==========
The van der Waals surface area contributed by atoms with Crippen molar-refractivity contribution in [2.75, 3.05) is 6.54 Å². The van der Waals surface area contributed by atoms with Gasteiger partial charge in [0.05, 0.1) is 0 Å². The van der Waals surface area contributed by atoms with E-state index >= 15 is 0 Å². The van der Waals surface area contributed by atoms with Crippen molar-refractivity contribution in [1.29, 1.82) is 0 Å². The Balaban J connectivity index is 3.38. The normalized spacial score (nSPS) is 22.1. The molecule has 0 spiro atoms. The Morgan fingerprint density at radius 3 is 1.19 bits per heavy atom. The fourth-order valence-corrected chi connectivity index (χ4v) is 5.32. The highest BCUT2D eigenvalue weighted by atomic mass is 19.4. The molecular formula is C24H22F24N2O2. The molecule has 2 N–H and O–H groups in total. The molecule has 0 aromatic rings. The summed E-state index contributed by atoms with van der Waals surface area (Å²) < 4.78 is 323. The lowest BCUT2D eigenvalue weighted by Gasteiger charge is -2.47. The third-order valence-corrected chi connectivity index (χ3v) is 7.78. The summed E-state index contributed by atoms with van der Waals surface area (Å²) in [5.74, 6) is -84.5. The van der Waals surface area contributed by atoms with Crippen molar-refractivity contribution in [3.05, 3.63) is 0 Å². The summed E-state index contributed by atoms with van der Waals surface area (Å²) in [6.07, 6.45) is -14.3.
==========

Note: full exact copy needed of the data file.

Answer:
The van der Waals surface area contributed by atoms with Crippen molar-refractivity contribution in [2.75, 3.05) is 6.54 Å². The van der Waals surface area contributed by atoms with Gasteiger partial charge in [0.05, 0.1) is 0 Å². The van der Waals surface area contributed by atoms with E-state index >= 15 is 0 Å². The van der Waals surface area contributed by atoms with Crippen molar-refractivity contribution in [1.29, 1.82) is 0 Å². The Balaban J connectivity index is 3.38. The normalized spacial score (nSPS) is 22.1. The molecule has 0 spiro atoms. The Morgan fingerprint density at radius 3 is 1.19 bits per heavy atom. The fourth-order valence-corrected chi connectivity index (χ4v) is 5.32. The highest BCUT2D eigenvalue weighted by atomic mass is 19.4. The molecular formula is C24H22F24N2O2. The molecule has 2 N–H and O–H groups in total. The molecule has 0 aromatic rings. The summed E-state index contributed by atoms with van der Waals surface area (Å²) < 4.78 is 323. The lowest BCUT2D eigenvalue weighted by Gasteiger charge is -2.47. The third-order valence-corrected chi connectivity index (χ3v) is 7.78. The summed E-state index contributed by atoms with van der Waals surface area (Å²) in [5.74, 6) is -84.5. The van der Waals surface area contributed by atoms with Crippen molar-refractivity contribution in [3.05, 3.63) is 0 Å². The summed E-state index contributed by atoms with van der Waals surface area (Å²) in [6.07, 6.45) is -14.3.